All of them were named after physical geographical features, rather than after historical or cultural territories which could have their own loyalties. The division of France into departments was a project identified with the French revolutionary leader the Abbé Sieyès, although it had been discussed and written about by many politicians and thinkers; the earliest known suggestion of it is from 1764 in the writings of d'Argenson. They have inspired similar divisions in some of them former French colonies. Most French departments are assigned a two-digit number, the "Official Geographical Code", allocated by the Institut national de la statistique et des études économiques. Overseas departments have a three-digit number; the number is used, for example, in the postal code, was until used for all vehicle registration plates. While residents use the numbers to refer to their own department or a neighbouring one, more distant departments are referred to by their names, as few people know the numbers of all the departments.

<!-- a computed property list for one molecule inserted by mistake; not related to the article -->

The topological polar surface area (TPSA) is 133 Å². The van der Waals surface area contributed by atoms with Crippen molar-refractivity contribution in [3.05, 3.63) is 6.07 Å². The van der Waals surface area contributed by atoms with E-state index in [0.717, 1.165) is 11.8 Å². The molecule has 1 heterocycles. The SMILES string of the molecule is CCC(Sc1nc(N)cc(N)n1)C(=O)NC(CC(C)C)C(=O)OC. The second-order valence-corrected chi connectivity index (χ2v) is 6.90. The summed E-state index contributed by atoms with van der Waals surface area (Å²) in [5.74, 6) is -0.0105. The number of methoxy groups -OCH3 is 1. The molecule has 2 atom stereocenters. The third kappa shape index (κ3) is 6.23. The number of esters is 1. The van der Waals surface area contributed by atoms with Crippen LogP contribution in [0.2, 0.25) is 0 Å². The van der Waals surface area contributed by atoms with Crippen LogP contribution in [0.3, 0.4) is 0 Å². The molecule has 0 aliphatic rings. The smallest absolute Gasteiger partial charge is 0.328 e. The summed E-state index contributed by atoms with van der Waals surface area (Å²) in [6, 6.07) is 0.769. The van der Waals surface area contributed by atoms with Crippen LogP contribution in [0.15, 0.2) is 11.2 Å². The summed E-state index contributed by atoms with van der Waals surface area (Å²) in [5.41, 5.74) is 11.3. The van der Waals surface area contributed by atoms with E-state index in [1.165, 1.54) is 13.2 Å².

For example, inhabitants of Loiret might refer to their department as "the 45". In 2014, President François Hollande proposed to abolish departmental councils by 2020, which would have maintained the departments as administrative divisions, to transfer their powers to other levels of governance; this reform project has since been abandoned. The first French territorial departments were proposed in 1665 by Marc-René d'Argenson to serve as administrative areas purely for the Ponts et Chaussées infrastructure administration. Before the French Revolution, France gained territory through the annexation of a mosaic of independent entities. By the close of the Ancien Régime, it was organised into provinces. During the period of the Revolution, these were dissolved in order to weaken old loyalties; the modern departments, as all-purpose units of the government, were created on 4 March 1790 by the National Constituent Assembly to replace the provinces with what the Assembly deemed a more rational structure.